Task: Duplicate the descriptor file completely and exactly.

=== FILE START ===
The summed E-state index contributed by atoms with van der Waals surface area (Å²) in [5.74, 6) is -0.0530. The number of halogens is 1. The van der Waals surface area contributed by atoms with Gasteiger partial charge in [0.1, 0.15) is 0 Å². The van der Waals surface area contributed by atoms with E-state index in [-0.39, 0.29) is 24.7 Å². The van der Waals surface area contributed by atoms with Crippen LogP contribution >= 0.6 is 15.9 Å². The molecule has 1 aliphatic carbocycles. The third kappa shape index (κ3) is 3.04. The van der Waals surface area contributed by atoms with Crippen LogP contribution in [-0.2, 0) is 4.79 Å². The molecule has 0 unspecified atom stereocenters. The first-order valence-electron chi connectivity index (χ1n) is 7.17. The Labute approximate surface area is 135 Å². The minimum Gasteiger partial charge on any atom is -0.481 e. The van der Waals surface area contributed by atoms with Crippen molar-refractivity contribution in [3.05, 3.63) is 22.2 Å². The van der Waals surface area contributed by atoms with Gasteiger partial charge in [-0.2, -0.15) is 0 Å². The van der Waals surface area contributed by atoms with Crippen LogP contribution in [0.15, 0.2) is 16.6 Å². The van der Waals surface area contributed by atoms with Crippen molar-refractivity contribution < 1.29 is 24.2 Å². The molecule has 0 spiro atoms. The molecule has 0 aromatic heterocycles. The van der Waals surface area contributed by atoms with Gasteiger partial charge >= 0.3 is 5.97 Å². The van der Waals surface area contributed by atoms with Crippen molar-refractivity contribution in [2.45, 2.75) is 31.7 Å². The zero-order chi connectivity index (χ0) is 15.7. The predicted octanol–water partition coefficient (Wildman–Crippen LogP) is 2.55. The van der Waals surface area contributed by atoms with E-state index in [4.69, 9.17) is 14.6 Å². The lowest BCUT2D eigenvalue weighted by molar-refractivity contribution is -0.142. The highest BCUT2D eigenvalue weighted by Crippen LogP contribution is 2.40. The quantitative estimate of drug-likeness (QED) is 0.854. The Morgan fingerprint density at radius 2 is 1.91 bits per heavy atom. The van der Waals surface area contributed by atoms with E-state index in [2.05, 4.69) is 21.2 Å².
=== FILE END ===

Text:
The summed E-state index contributed by atoms with van der Waals surface area (Å²) in [5.74, 6) is -0.0530. The number of halogens is 1. The van der Waals surface area contributed by atoms with Gasteiger partial charge in [0.1, 0.15) is 0 Å². The van der Waals surface area contributed by atoms with E-state index in [-0.39, 0.29) is 24.7 Å². The van der Waals surface area contributed by atoms with Crippen LogP contribution >= 0.6 is 15.9 Å². The molecule has 1 aliphatic carbocycles. The third kappa shape index (κ3) is 3.04. The van der Waals surface area contributed by atoms with Crippen LogP contribution in [-0.2, 0) is 4.79 Å². The molecule has 0 unspecified atom stereocenters. The first-order valence-electron chi connectivity index (χ1n) is 7.17. The Labute approximate surface area is 135 Å². The minimum Gasteiger partial charge on any atom is -0.481 e. The van der Waals surface area contributed by atoms with Crippen molar-refractivity contribution in [3.05, 3.63) is 22.2 Å². The van der Waals surface area contributed by atoms with Gasteiger partial charge in [-0.2, -0.15) is 0 Å². The van der Waals surface area contributed by atoms with Crippen LogP contribution in [0.15, 0.2) is 16.6 Å². The van der Waals surface area contributed by atoms with Crippen molar-refractivity contribution < 1.29 is 24.2 Å². The molecule has 0 spiro atoms. The molecule has 0 aromatic heterocycles. The van der Waals surface area contributed by atoms with Gasteiger partial charge >= 0.3 is 5.97 Å². The van der Waals surface area contributed by atoms with Crippen molar-refractivity contribution in [2.45, 2.75) is 31.7 Å². The zero-order chi connectivity index (χ0) is 15.7. The predicted octanol–water partition coefficient (Wildman–Crippen LogP) is 2.55. The van der Waals surface area contributed by atoms with E-state index in [4.69, 9.17) is 14.6 Å². The lowest BCUT2D eigenvalue weighted by molar-refractivity contribution is -0.142. The highest BCUT2D eigenvalue weighted by Crippen LogP contribution is 2.40. The quantitative estimate of drug-likeness (QED) is 0.854. The Morgan fingerprint density at radius 2 is 1.91 bits per heavy atom. The van der Waals surface area contributed by atoms with E-state index in [2.05, 4.69) is 21.2 Å².